If anything turns criticism into praise and vice versa, it’s the America’s Cup.
Weirdly, this strangest of events - the oldest sporting trophy in the world - lures out even the most disinterested of people and turns them into rabid fans.
Some sort of primal instinct kicks in and otherwise normal folk suddenly start talking about wind shifts and think in terms of knots rather than kilometres per hour. Most have never hoisted a sail in their life.
But somehow, a “sloppy jibe” becomes an acceptable thing to say around the house. We wince at the prospect of foul air and Jimmy’s smug face visits us in our sleep.
I haven’t been immune to this phenomenon, but I’m always cautious about that old phrase ‘a little knowledge is a dangerous thing’.
The perfect quote
As someone who knows a little bit about a lot of things and not very much about most things, I thought I had better check that this is a suitable phrase to use.
And it turns out the expression is ‘a little learning is a dangerous thing’ and it comes from Alexander Pope in the early 18th century in a collection of poems called An Essay on Criticism.
This book is a better read than you might imagine from the title, and this particular poem goes like this:
A little learning is a dangerous thing;
drink deep, or taste not the Pierian Spring:
there shallow draughts intoxicate the brain,
And drinking largely sobers us again.
The Pierian Spring is a mythological source of knowledge of art and science, stemming from Greek mythology. So, it’s actually the perfect quote for the situation. Because this sport is very much a love-hate thing for Kiwis, especially at this elite level.
It’s the sport of the rich and privileged - the snooty snobs.
By now, someone has snorted Veuve Clicquot onto their poop deck. But relax, slide those cucumber slices back over the eyes, and allow me to apply some Alexander Pope.
Certainly you need to have a lot of money to win the America’s Cup.
Just to host this year’s event and spruce up the Auckland waterfront, taxpayers have shelled out $136.5 million.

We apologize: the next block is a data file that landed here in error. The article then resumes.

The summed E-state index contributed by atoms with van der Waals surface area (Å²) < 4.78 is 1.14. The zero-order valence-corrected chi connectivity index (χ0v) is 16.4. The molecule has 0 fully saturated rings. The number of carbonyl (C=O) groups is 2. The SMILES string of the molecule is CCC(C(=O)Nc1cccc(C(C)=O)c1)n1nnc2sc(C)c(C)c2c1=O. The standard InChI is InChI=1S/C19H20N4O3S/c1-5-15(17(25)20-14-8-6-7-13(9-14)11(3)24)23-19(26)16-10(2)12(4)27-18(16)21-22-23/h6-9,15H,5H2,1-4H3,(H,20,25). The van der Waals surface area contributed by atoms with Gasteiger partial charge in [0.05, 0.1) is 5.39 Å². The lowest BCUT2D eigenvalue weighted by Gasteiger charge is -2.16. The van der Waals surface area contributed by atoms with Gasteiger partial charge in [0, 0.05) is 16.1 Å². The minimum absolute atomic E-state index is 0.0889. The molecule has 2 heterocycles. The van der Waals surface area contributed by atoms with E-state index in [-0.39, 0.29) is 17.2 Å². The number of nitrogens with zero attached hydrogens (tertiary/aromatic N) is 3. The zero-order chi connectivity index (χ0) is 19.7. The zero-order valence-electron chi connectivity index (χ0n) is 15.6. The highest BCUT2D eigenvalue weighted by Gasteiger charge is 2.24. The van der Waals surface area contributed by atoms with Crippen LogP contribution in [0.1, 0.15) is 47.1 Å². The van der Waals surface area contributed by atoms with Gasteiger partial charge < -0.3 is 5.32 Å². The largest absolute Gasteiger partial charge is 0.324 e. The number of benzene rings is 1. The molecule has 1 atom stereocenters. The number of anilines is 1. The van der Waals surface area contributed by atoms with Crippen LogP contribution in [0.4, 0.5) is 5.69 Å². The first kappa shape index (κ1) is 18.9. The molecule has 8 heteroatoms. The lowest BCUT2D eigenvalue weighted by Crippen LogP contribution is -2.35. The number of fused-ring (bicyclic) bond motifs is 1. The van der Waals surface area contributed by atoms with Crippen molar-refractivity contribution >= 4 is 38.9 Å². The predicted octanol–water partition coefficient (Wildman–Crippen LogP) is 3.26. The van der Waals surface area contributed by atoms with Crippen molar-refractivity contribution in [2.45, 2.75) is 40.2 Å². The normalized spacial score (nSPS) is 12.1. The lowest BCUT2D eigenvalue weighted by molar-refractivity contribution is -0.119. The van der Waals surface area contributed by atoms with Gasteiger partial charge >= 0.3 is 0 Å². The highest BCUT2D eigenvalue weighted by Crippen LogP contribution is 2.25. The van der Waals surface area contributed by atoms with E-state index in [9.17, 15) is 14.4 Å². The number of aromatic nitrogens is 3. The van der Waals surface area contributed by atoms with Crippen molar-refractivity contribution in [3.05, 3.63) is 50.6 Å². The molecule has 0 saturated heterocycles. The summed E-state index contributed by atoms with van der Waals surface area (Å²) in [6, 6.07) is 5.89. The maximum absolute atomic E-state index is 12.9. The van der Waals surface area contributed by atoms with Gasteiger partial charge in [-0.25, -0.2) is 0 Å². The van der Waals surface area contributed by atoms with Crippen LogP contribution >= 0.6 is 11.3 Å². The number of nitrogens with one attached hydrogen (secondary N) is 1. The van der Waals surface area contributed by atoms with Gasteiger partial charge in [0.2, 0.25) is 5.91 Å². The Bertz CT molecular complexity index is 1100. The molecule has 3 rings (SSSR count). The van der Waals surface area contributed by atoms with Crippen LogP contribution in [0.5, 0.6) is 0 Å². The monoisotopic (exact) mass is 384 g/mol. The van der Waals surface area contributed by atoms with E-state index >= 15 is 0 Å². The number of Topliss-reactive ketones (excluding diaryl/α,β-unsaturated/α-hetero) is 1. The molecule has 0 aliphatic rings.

A big tourism windfall was expected to pay this back in taxes and extra revenue for businesses, but with the international borders closed, the payback is unlikely to be as big as expected.
There will be some marketing exposure for the country and the boat building industry gets another feather in the hat, although it’s hard to see there being a massive demand for 75-foot foiling yachts.
Only $5 million of taxpayer money went to Team New Zealand’s campaign, which is peanuts compared to the approximately $100 million which it funded through other sponsors and sources. Even that is only half that of some of its competitors. Most commercial businesses find it hard to justify spending so much for the limited exposure opportunities, so it is often down to billionaires to fund campaigns for their own satisfaction.
For this reason, we loathe the concept of the cup right up until it actually happens and then we revel in success or writhe in failure.
Our collective reputation is on the line. The desire to be more innovative, smarter, faster and better is what drives our psyche.
Peter the Great
But to put it all into perspective, you need to connect the dots between the elite level of sailing and the grass roots. You don’t need a better example of that than Team New Zealand’s skipper Peter Burling - Tauranga born and bred.
Peter started sailing around Welcome Bay in a little optimist called Jelly Tip when he was just six-years-old.
And you can actually pick up a little optimist on a trailer for under $1000.
Once you add in the cost of a wetsuit and a life jacket, it’s probably starting to get a bit pricey for some but not nearly as much as something like motorcross, which enjoys a far less elitist reputation.
Our mixed feelings over the America’s Cup are also seated in our deep association with the sea.
Our islands in the middle of a vast ocean owe its human history to the wind in the sails.
We all came here for a better life, for freedom and because it was worth the challenge.
So it’s no wonder a boat that flies captured our imagination so much.
When the excitement wears off and the boring business of the next challenge begins, remember that anyone can set their sights on the horizon and set sail. You don’t have to be a billionaire.